Many businesses turn to Microsoft when it comes to selecting their cloud-based Windows solutions, and it’s easy to understand why. As a well-known, hugely popular tech giant in the industry, Microsoft has long represented the gold standard in cloud-based practices. They have preserved and perhaps even improved this standing with their latest Azure-based desktop virtualisation services, Azure Virtual Desktop (AVD) and Windows 365. These solutions offer the significant benefit of optimised integrations with native Microsoft products such as Teams and M365, which can also result in improved performance, agility, and speed.

Both Azure Virtual Desktop and W365 can be great options for businesses, and both deliver a familiar Windows experience on any device, but there are important differences between them.

Under the hood, AVD and Windows 365 leverage a similar set of cloud technologies. Technically speaking, Windows 365 is built on top of existing AVD components but uses a different transactional model.

There are two version of Windows 365 Cloud PCs. Enterprise Cloud PCs are designed for large-scale organisations who have invested into Microsoft’s Intune endpoint management product and are using this platform to manage existing physical desktops. Business Cloud PCs, on the other hand, are designed for individual users and very small businesses, and are managed entirely by the user, similar to a standalone PC. The key difference between these is that Windows 365 Enterprise SKUs require an Azure subscription, and all management tasks are performed through the Intune portal. Whereas Business Cloud PCs can run without an Azure subscription and an Intune license is not required. With Azure Virtual Desktops, certain elements are required to be contained within an Azure subscription.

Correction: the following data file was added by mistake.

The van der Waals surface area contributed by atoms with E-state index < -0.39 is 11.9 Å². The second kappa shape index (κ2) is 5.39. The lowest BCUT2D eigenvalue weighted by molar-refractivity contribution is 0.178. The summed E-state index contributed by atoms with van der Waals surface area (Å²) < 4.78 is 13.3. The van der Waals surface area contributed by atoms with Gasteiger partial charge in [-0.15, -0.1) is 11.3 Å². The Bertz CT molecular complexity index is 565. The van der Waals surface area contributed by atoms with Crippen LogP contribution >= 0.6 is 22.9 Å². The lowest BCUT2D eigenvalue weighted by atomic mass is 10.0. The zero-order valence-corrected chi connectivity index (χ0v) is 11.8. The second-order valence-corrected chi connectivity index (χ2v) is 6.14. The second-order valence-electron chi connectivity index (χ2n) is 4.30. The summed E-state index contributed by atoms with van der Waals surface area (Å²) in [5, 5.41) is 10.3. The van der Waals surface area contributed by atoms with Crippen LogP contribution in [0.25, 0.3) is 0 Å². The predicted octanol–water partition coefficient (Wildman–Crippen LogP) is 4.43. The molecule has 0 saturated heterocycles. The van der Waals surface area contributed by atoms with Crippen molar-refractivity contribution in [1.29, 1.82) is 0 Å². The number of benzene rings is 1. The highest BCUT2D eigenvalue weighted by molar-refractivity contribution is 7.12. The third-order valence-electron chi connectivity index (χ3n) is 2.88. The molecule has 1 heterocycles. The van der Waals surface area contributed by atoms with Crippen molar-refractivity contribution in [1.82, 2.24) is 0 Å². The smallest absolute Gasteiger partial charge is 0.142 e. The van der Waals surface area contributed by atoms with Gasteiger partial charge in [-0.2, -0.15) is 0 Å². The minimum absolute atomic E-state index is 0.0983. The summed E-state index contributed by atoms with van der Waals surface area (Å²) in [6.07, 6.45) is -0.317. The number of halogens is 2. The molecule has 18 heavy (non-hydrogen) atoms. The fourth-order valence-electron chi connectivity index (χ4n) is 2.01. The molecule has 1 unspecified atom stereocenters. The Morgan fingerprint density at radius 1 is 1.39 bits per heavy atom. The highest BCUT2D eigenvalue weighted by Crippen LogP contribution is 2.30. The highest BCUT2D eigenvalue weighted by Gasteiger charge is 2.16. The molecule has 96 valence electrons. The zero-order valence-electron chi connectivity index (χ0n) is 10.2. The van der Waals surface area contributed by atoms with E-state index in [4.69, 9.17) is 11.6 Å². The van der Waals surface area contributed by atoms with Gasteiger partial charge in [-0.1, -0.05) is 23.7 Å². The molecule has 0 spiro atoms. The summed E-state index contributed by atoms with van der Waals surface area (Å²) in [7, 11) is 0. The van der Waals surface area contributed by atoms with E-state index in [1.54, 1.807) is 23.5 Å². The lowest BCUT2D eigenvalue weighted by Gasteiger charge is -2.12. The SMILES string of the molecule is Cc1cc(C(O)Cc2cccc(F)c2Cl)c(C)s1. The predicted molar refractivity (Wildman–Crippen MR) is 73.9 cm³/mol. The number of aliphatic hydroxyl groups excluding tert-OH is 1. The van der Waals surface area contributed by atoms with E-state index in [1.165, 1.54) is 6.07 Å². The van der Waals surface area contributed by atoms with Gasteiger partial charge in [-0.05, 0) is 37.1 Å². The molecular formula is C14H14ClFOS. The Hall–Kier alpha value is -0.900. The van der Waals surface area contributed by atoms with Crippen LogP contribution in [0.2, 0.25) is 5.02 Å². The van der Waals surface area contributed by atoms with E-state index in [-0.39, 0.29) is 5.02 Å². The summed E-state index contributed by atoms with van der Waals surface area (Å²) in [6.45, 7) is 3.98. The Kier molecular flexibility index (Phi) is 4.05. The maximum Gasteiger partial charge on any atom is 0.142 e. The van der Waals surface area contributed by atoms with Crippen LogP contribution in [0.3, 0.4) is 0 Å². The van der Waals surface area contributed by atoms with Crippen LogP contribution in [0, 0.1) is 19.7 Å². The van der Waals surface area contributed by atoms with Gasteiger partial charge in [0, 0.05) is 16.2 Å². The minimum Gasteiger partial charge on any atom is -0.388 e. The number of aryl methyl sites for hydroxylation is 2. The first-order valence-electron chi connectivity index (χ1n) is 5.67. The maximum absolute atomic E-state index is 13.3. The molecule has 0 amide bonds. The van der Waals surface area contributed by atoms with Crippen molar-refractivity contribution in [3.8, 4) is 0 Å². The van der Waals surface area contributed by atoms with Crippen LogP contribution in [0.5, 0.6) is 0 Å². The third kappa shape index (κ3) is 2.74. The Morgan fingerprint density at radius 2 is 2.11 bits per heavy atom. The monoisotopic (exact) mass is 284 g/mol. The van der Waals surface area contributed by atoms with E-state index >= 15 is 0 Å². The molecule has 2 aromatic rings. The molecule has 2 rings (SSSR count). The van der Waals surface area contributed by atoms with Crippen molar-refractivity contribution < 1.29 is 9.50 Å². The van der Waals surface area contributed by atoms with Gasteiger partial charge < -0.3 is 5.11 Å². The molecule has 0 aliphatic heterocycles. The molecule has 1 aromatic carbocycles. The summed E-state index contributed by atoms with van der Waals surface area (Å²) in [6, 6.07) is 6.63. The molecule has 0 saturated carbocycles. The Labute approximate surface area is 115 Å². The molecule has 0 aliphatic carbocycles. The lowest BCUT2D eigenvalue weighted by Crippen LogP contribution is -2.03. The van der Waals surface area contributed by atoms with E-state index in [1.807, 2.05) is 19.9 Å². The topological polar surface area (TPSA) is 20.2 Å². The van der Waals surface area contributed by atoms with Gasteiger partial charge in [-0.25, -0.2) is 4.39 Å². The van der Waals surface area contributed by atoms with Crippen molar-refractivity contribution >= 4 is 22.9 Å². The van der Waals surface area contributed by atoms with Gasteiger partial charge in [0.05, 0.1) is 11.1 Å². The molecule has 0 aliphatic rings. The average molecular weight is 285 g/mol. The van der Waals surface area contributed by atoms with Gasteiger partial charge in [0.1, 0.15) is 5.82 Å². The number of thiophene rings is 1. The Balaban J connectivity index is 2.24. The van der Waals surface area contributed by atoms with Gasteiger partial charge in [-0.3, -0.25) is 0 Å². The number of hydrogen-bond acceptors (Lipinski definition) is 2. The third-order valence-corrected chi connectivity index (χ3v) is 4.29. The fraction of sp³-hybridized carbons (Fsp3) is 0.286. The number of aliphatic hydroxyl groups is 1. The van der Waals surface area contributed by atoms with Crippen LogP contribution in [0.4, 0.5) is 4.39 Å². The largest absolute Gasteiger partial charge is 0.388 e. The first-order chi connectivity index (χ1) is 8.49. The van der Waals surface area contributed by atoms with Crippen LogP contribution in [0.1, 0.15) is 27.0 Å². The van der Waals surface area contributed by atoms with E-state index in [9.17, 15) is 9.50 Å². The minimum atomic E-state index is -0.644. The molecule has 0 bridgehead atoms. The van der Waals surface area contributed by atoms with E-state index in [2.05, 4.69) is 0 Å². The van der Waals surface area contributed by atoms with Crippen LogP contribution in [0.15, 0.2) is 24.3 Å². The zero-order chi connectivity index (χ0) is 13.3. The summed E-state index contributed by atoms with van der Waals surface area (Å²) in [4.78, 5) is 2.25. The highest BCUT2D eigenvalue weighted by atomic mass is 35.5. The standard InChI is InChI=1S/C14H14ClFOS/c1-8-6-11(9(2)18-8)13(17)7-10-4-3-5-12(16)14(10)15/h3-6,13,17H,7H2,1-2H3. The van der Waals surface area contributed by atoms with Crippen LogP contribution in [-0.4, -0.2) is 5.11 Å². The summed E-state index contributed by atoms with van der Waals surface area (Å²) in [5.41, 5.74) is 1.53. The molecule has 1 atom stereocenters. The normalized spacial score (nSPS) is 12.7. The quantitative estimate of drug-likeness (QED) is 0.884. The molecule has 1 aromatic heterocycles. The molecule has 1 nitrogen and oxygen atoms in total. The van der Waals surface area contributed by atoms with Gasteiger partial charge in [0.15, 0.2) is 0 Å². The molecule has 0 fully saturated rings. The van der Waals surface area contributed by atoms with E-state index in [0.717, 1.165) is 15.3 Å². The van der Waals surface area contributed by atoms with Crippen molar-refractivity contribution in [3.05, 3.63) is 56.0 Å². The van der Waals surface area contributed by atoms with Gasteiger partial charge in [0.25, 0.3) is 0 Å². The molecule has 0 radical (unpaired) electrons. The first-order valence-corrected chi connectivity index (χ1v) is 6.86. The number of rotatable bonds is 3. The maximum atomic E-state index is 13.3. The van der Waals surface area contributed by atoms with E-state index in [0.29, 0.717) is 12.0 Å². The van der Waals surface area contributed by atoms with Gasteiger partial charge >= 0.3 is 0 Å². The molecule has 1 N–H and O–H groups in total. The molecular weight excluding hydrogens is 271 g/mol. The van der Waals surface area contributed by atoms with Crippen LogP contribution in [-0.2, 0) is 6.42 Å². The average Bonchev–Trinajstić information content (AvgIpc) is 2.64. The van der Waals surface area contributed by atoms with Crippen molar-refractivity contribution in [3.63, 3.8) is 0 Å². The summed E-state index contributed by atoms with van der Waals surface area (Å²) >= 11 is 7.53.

Another significant difference is the IT admin experience. AVD relies heavily on Azure management concepts and provides maximum flexibility. Windows 365, on the other hand, aims to simplify management by making it practically identical to managing existing physical desktop assets and leveraging the same set of Microsoft tools to manage physical and virtual PCs.  This is reflected in elements such as the management portal: for AVD, all components are managed via Azure’s PowerShell portal or third-party tools like Nerdio Manager, whereas Enterprise Cloud PCs are managed via Intune, and Business Cloud PCs are not integrated with Intune.

An element that is essentially the same in both Windows 365 and AVD is the end-user experience. Users connecting to AVD sessions and cloud PC sessions using the same client application. In fact, Windows 365 is built on top of AVD global infrastructure, and so this will be familiar to those with AVD experience. This means users have the advantage of a unified experience across Windows 365 and AVD.

Costs are one of the most important factors that come into play when deciding on the right virtual desktop technology for an organisation. License costs vary significantly based on many variables from the number of end-users to the specific hardware specs that a user needs. Overall, Windows 365 cloud PCs are the more cost-effective option when users require dedicated, persistently available desktops for over 50 hours per week. However, AVD is the superior option if users can be grouped together into AVD host pools, as in this case, auto-scaling enables a significant infrastructure cost saving.

All in all, what are the best options?

As we have seen, there are many aspects that require close consideration when it comes to choosing the right form of cloud-delivered Windows. We recommend that each organisation take the leap, given the immense benefits of cloud computing in the current economic and business climate – but that they do so carefully and while taking into account their specific needs. This way, they can unlock the long-term benefits of cloud and make their investment worthwhile.

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Vadim Vladimirskiy is a visionary expert in the creation and evolution of innovative cloud IT management platforms for the remote work era. He is CEO and co-founder of Nerdio and empowers companies of all sizes to deploy, manage, and cost-optimise native Microsoft cloud technologies like Azure Virtual Desktop, Windows 365, and Microsoft Intune.